4. Friends and family helped with virtually everything. If someone offered to do something, I said a very enthusiastic and thankful "yes." 

  5. We made a lot of stuff, but only what we felt comfortable making. I had dreams of doing my own flowers but once I thought about how many times I would mess up and have to redo something - plus getting them to the venue - it was ultimately cheaper to hire someone. 

  6. When we bought a cake, we didn't tell them it was for a wedding. From witnessing a million weddings, one of the ultimate truisms is that there is ALWAYS leftover cake. We had a small, simple cake and had our florist put a few flowers on it. It looked like a million bucks. We also had a friend pick it up on the way to the wedding to avoid delivery fees. Total savings: around $400

  7. Any extra "events" like a welcome party or rehearsal dinner we did extremely casually. Our welcome party was a day at the beach. Since we had a lot of out of town guests, we knew many of them would be headed there anyway. We got a few games, beach chairs and a cooler of beer and snacks and spent the day getting tan and laughing with friends and family. Total savings: around $5,000

  8. We didn't spend a lot of time or money making decisions. We booked the second venue we looked at, I didn't do a trial run on makeup or hair, we didn't spend money on tastings. The time savings alone on that was incredible. We knew what we wanted and went with our gut. 

  9. I was shameless in asking for discounts. Offering to pay in cash (if that's an option for you) will almost always get you 5-10% off. We also held our wedding on a Sunday, which is a less in-demand day than Friday or Saturday. Instead of competing for someone's business, we were increasing their revenue on a day they might not be working otherwise. Total savings: around $3,000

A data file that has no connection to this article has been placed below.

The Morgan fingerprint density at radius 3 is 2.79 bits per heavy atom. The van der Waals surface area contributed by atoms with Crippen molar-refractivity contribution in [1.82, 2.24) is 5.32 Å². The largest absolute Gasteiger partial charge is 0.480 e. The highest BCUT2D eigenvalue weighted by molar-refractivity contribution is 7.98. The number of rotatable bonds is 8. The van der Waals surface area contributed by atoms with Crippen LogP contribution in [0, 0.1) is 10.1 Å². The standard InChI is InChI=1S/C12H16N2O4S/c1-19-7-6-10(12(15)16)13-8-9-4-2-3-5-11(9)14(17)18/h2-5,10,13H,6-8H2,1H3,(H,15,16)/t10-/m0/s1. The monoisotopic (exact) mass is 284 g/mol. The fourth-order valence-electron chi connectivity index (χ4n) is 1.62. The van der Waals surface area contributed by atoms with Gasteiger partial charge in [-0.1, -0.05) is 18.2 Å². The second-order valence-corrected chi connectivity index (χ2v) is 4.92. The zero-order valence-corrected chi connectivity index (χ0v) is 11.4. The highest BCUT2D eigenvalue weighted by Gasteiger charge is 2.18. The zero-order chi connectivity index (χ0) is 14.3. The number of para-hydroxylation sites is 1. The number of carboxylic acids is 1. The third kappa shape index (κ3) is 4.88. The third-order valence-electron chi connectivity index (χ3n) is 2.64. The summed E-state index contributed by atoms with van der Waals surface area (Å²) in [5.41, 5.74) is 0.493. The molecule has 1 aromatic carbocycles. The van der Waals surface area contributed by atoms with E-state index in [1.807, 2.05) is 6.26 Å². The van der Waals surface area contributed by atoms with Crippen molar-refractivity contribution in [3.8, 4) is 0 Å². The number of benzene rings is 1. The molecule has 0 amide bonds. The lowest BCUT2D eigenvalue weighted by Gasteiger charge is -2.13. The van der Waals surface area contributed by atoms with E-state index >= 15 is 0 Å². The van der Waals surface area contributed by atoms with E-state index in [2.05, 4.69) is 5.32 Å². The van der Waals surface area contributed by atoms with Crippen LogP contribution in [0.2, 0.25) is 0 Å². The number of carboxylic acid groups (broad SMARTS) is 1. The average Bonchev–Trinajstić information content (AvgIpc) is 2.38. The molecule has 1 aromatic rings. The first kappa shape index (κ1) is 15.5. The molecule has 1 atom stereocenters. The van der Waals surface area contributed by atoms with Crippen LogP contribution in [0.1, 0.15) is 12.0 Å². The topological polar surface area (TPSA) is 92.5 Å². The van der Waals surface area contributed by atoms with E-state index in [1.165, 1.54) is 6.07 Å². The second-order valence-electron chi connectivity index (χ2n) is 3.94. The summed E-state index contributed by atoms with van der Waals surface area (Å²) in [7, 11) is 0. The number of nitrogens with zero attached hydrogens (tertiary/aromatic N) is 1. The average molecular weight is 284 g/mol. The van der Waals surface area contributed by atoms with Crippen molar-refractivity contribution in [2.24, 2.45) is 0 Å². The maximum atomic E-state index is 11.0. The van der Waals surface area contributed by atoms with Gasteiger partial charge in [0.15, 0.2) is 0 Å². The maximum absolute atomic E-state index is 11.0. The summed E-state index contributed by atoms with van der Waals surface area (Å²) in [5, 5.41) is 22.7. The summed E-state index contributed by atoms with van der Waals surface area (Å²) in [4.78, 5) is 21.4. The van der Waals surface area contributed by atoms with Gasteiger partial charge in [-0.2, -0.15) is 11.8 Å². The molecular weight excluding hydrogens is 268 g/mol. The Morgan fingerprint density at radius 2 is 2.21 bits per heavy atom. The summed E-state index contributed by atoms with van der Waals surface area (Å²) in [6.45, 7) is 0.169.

10. We made a damn budget and stuck to it. We looked at it at least every week to see how we were doing. If we overspent somewhere, we took money from someplace else. We were relentless. It made all the difference in the world. 

Obviously these suggestions are reflective of our values and priorities and are not universally applicable. My biggest piece of advice that I think everyone can use is this: make a list of everything you want at your wedding (and I mean EVERYTHING! - rings, dress, welcome party, etc.) and then allocate your money based on your priorities and putting a large chunk of your budget in the top 3-5 line items. If you've been dreaming your whole life about a big diamond and expensive dress, then you should spend more money on those things (and less money on your bar, for example). Our wedding was always much less important than the act of getting married. There was nothing more important to either of us than being fully present with each other every moment. While some details and traditions mattered to me leading up to the wedding, on August 20th the only things I thought about were how lucky I was, how happy I was, and how in love I was (and still am!).